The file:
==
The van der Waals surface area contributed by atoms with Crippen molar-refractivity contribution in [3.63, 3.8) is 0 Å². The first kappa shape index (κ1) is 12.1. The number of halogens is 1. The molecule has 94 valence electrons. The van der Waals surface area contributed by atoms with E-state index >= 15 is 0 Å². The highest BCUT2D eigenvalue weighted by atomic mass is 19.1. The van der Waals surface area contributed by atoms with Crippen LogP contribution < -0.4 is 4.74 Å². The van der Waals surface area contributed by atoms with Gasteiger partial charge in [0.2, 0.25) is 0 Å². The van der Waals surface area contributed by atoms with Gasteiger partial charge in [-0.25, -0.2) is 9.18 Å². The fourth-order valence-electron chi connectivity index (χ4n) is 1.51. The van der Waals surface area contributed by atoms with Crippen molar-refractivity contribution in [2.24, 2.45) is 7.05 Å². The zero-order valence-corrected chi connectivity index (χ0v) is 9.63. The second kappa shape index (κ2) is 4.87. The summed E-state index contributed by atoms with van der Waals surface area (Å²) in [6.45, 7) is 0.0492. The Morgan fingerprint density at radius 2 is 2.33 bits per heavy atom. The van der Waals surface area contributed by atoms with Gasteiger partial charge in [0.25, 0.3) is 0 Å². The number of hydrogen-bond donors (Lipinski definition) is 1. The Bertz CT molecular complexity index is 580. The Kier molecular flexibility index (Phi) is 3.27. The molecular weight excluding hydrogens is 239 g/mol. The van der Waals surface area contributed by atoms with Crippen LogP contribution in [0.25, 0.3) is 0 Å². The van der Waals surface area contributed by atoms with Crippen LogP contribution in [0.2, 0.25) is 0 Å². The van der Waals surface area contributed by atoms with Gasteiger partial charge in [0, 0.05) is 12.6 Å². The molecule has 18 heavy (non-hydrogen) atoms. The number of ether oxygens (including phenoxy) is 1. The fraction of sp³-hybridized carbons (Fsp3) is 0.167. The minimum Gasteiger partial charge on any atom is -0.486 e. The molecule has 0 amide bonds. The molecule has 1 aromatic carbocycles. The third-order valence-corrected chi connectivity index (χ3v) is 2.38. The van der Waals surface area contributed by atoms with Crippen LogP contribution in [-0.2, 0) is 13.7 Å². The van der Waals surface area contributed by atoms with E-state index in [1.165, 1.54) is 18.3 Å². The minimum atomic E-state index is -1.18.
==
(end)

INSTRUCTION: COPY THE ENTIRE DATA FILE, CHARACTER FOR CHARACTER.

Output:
The van der Waals surface area contributed by atoms with Crippen molar-refractivity contribution in [3.63, 3.8) is 0 Å². The first kappa shape index (κ1) is 12.1. The number of halogens is 1. The molecule has 94 valence electrons. The van der Waals surface area contributed by atoms with E-state index >= 15 is 0 Å². The highest BCUT2D eigenvalue weighted by atomic mass is 19.1. The van der Waals surface area contributed by atoms with Crippen LogP contribution < -0.4 is 4.74 Å². The van der Waals surface area contributed by atoms with Gasteiger partial charge in [0.2, 0.25) is 0 Å². The van der Waals surface area contributed by atoms with Gasteiger partial charge in [-0.25, -0.2) is 9.18 Å². The fourth-order valence-electron chi connectivity index (χ4n) is 1.51. The van der Waals surface area contributed by atoms with Crippen molar-refractivity contribution in [2.24, 2.45) is 7.05 Å². The zero-order valence-corrected chi connectivity index (χ0v) is 9.63. The second kappa shape index (κ2) is 4.87. The summed E-state index contributed by atoms with van der Waals surface area (Å²) in [6.45, 7) is 0.0492. The Morgan fingerprint density at radius 2 is 2.33 bits per heavy atom. The van der Waals surface area contributed by atoms with Gasteiger partial charge in [0.25, 0.3) is 0 Å². The number of hydrogen-bond donors (Lipinski definition) is 1. The Bertz CT molecular complexity index is 580. The Kier molecular flexibility index (Phi) is 3.27. The molecular weight excluding hydrogens is 239 g/mol. The van der Waals surface area contributed by atoms with Crippen LogP contribution in [0.25, 0.3) is 0 Å². The van der Waals surface area contributed by atoms with Crippen LogP contribution in [0.2, 0.25) is 0 Å². The van der Waals surface area contributed by atoms with Gasteiger partial charge in [0, 0.05) is 12.6 Å². The molecule has 18 heavy (non-hydrogen) atoms. The number of ether oxygens (including phenoxy) is 1. The fraction of sp³-hybridized carbons (Fsp3) is 0.167. The minimum Gasteiger partial charge on any atom is -0.486 e. The molecule has 0 amide bonds. The molecule has 1 aromatic carbocycles. The third-order valence-corrected chi connectivity index (χ3v) is 2.38. The van der Waals surface area contributed by atoms with Crippen LogP contribution in [-0.2, 0) is 13.7 Å². The van der Waals surface area contributed by atoms with E-state index in [1.165, 1.54) is 18.3 Å². The minimum atomic E-state index is -1.18.